In operation, e-field sensor 14 is used to detect changes in the dielectric constant of gap 20 where e-field output 34 is provided proportional to these changes in dielectric constant. For example, note that electrodes 18 form a capacitive element or capacitive elements with electrodes 16, with the capacitance changing as the dielectric constant of gap 20 changes (assuming that the electrodes are substantially fixed such that the distance between electrodes 16 and 18 does not substantially change). Therefore, as frozen material accumulates between electrodes 16 and electrodes 18, the value of e-field output 34 changes accordingly. For example, the dielectric constant of air is about 1, the dielectric constant of ice is about 5, and the dielectric constant of snow or frost is about 3.2. Therefore, if gap 20 is filled with air, then the capacitance of the capacitive element formed by electrodes 16 and electrodes 18 is less than if gap 20 included ice, snow, or frost. Therefore, as ice, snow, or frost accumulates in gap 20, e-field output 34 decreases.

In one embodiment, the frozen material which accumulates in gap 20 may correspond to frost accumulating on a cooling element (e.g. cooling coil) of a refrigerator or air conditioner. In this embodiment, electrodes 18 may correspond to the cooling element itself. In another embodiment, the frozen material which accumulates in gap 20 may correspond to frost accumulating on a windshield of a transportation device such as an automobile, air craft, or other vehicle. Therefore, using empirical data, a particular value of e-field output 34 can be set as a threshold for indicating that too much frost has accumulated in gap 20 (e.g. on the cooling element or windshield). In other embodiments, accumulation of any material can be detected in gap 20, by determining how the accumulation of material changes the dielectric constant of the capacitive element.

FIG. 3 illustrates one example of a cross section of a structure of an electrode assembly 55 formed by one of electrodes 16 and electrodes 18, in accordance with one embodiment of the present invention. Electrode assembly 55 includes an electrode 52, corresponding to one of electrodes 16, and an electrode 62, corresponding to one of electrodes 18, spaced apart by a distance, d, to form gap 20. Electrode 52 is coupled to one of electrode terminals 38 via one of connectors 40. Electrode assembly 55 also includes an insulating layer 54 adjacent electrode 52, outside gap 20. For example, in the illustrated embodiment, electrode 52 is located between insulating layer 54 and gap 20. Insulating layer 54 can also be located adjacent sidewalls of electrode 52. In one embodiment, insulating layer 54 is a low-k material having a dielectric constant of less than 10, or, more preferably, less than 7, or even more preferably, less than 5. Electrode assembly 55 also includes a conductive layer 56 adjacent insulating layer 54, where insulating layer 54 is located between conductive layer 56 and electrode 52. Conductive layer 56 is coupled to shield output 36 of e-field sensor 14. This allows the capacitor formed by electrode 52 and electrode 62 to be shielded from other virtual ground sources.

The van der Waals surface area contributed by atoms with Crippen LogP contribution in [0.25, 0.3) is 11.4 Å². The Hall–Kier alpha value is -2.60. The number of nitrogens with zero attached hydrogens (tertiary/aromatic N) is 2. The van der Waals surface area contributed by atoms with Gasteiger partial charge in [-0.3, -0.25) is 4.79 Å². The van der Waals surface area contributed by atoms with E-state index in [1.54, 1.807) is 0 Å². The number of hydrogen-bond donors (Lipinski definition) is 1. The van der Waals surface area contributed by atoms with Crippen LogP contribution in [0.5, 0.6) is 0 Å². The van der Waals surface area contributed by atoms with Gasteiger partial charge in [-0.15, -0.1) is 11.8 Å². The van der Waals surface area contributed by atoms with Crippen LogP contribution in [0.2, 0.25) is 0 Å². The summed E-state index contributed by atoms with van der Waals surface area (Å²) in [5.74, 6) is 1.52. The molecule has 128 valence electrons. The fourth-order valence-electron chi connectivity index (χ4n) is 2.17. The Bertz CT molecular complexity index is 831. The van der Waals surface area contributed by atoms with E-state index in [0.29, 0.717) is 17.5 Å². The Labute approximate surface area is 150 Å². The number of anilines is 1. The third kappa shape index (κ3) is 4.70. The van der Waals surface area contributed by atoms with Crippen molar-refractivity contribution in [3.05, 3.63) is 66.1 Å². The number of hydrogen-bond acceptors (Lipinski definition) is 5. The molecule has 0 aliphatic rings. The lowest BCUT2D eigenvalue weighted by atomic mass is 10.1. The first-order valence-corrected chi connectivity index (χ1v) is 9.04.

As can be seen in reference to e-field sensor 300 of FIG. 1, shield output 36 and an output at the selected one of electrode terminals 38 are essentially the same signal. That is, the primary difference is that shield output 36 is buffered (e.g. has more output drive), such as via buffers 318 and 320, so that at any instant, there is a very small (approximately zero) net voltage difference between the selected electrode terminal and shield output. Therefore, there is an approximately zero net voltage between electrode 52 and conductive layer 56. Furthermore, as described above, connectors 40 may be implemented with coaxial cables. In this manner, there is approximately zero net voltage between the center conductor (which would be coupled to electrode 52 of FIG. 3) and the outer shield of the coaxial cable (which would be coupled to conductive layer 56) along the length of the coaxial cable.